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Understanding sweetness of dry wines: first evidence of astilbin isomers in red wines

Marie Le Scanff, ISVV University of Bordeaux - France

Understanding sweetness of dry wines: first evidence of astilbin isomers in red wines

The gustatory balance of wines relies on sweetness, bitterness and sourness. In dry wines, sweetness does not result from the presence of residual sugar as in sweet wines, but is due to other non-volatile compounds. Such taste-active compounds are released during winemaking, by grapes, yeasts or oak wood and belong numerous chemical families. Beyond this diversity, stereochemistry of molecules can also influence their sensory properties. 

However, the molecular determinants associated with this taste have only been partially elucidated. Astilbin (2R, 3R) was recently reported to contribute to wine sweetness. As its aglycon contains two stereogenic centers, three other stereoisomers may be present: neoisoastilbin (2S, 3R), isoastilbin (2R, 3S), and neoastilbin (2S, 3S). These compounds have already been observed in natural products, but never in wine.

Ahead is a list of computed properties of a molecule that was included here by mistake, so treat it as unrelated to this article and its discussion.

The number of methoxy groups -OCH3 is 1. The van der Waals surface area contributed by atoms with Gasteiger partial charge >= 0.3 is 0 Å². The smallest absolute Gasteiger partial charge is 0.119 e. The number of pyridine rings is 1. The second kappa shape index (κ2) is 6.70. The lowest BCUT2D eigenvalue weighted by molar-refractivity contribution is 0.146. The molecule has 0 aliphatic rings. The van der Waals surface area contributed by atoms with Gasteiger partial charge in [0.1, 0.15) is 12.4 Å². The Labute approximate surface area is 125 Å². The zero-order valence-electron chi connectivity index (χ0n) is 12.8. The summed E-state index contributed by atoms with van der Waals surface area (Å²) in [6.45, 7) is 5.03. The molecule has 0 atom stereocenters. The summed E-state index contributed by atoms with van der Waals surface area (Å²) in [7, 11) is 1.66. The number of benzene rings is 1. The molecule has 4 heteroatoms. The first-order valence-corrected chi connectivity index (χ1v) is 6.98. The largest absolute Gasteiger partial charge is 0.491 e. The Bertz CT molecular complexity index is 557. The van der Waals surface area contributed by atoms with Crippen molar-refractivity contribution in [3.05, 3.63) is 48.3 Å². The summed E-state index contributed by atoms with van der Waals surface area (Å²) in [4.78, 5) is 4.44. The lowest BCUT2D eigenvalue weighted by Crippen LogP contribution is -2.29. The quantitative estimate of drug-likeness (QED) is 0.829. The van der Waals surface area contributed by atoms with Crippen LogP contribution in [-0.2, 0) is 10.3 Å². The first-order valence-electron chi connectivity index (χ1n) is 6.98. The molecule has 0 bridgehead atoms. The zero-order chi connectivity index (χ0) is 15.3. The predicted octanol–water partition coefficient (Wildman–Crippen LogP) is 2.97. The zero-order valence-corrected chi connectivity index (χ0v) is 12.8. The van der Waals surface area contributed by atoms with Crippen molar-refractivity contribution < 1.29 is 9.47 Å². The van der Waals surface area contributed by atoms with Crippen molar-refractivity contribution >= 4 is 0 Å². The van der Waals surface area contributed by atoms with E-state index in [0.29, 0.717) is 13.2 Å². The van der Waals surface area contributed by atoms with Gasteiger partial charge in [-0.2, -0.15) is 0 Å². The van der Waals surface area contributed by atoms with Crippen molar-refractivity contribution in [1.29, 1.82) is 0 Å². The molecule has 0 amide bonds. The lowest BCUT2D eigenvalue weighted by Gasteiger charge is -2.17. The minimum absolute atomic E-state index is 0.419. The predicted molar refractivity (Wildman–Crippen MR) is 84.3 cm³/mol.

This work presented by Marie Le Scanff aimed at assaying their presence for the first time in wines as well as their taste properties, gathering new insights to understand the chemical origin of wine taste. What did sensory analysis highlight? Did the sweet taste of these stereoisomers intensity vary according to their configuration? What did the quantification results of one-century range of red vintages from different AOC's reveal about the concentrations of astilbin and the other isomers in young versus old wines?

Video of the seminar held during Macrowine virtual (June 23-30, 2021)

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Published on 06/01/2022
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